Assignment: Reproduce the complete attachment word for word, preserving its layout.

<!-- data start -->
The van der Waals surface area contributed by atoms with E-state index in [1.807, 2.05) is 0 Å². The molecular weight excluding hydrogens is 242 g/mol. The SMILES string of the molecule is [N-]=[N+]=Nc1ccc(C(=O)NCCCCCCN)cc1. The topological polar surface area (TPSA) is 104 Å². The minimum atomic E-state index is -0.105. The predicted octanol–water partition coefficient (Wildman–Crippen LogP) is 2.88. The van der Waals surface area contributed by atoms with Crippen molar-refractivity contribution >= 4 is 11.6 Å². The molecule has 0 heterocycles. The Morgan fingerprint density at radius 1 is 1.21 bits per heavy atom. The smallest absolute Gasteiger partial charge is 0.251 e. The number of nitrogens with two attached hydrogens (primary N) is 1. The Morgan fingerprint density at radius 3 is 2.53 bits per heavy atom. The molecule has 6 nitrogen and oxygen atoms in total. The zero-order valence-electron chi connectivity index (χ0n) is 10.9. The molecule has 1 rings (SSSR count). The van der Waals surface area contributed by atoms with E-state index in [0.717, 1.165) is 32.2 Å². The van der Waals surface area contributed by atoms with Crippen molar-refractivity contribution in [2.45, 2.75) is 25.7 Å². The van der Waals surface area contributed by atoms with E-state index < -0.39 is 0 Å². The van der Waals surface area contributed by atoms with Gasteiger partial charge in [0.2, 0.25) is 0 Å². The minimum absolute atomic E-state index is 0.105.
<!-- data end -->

The van der Waals surface area contributed by atoms with E-state index in [1.807, 2.05) is 0 Å². The molecular weight excluding hydrogens is 242 g/mol. The SMILES string of the molecule is [N-]=[N+]=Nc1ccc(C(=O)NCCCCCCN)cc1. The topological polar surface area (TPSA) is 104 Å². The minimum atomic E-state index is -0.105. The predicted octanol–water partition coefficient (Wildman–Crippen LogP) is 2.88. The van der Waals surface area contributed by atoms with Crippen molar-refractivity contribution >= 4 is 11.6 Å². The molecule has 0 heterocycles. The Morgan fingerprint density at radius 1 is 1.21 bits per heavy atom. The smallest absolute Gasteiger partial charge is 0.251 e. The number of nitrogens with two attached hydrogens (primary N) is 1. The Morgan fingerprint density at radius 3 is 2.53 bits per heavy atom. The molecule has 6 nitrogen and oxygen atoms in total. The zero-order valence-electron chi connectivity index (χ0n) is 10.9. The molecule has 1 rings (SSSR count). The van der Waals surface area contributed by atoms with E-state index in [0.717, 1.165) is 32.2 Å². The van der Waals surface area contributed by atoms with Crippen molar-refractivity contribution in [2.45, 2.75) is 25.7 Å². The van der Waals surface area contributed by atoms with E-state index < -0.39 is 0 Å². The van der Waals surface area contributed by atoms with Gasteiger partial charge in [0.2, 0.25) is 0 Å². The minimum absolute atomic E-state index is 0.105.